Essay Jaguar PLC, 1984

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Executive Summary: Jaguar PLC, 1984
This case explores the operating exposure of Jaguar PLC in 1984, just as the government is about to relinquish control and take the company public via an IPO. The primary concern of the CFO is that Jaguar sells over 50% of its cars in the US, while its production costs and factories are U.K.-based. This currency mismatch creates operating exposure for the firm that needs to be hedged.

While the current trend in the USD has been higher, the markets are expecting a pullback in the currency. With labor accounting for a significant portion of the cost base for luxury car industry, it is unlikely that the expense will decline in the near future. Again this creates a potential liability in the matching pf
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By paying an option premium, Jaguar could reserve the right but not bear the obligation to exercise the option –based on favorable or unfavorable currency levels.
•     Jaguar Treasury could create Money Market Hedges by borrowing USD, converting the proceeds into GBP using spot rate, and using the revenues generated in US market to pay back the USD principle and interests in the future. This would provide a "natural" hedge against Jaguar’s dollar revenue stream.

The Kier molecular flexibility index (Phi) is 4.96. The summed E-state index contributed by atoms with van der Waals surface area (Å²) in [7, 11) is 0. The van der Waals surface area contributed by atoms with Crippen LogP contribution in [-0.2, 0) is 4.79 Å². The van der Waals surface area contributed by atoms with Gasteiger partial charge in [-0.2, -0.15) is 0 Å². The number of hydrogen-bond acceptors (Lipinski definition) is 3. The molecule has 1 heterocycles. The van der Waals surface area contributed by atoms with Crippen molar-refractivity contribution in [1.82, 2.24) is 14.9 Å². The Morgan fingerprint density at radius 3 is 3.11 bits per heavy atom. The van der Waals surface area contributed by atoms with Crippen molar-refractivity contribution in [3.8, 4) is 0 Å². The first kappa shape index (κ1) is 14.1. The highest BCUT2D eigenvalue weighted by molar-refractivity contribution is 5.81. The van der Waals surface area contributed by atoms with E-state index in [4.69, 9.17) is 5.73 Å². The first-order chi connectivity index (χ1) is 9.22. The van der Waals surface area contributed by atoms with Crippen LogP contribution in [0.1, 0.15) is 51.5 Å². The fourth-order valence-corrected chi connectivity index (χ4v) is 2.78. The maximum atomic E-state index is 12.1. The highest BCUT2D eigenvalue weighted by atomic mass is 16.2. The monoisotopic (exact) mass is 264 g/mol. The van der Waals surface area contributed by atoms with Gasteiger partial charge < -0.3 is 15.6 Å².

May 10, 2005

Jaguar and the Luxury Automotive Business
Jaguar was founded in 1922 as Swallow Chairs and originally operated as a sidecar and car trimmings company. In 1945 it officially became Jaguar Cars Ltd and had initial production of 1,132 cars. In the mid 1960’s it merged with other British motor companies to become British Leyland. After significant losses, the government found that BL was in serious financial trouble and acquired nearly all of their equity. During the next 20 years the government was able to turn the company around. The standards were increased and reputation for quality production was developed. Revenue growth grew 40% annually from 1980 to 1983 and employee morale and overall image improved with international races. In 1980, exports accounted for 60% of sales and by 1983 exports totaled 75% of sales. By 1984, Jaguar has come to be regarded as a leading manufacturer of luxury high-priced automobiles. However, the company

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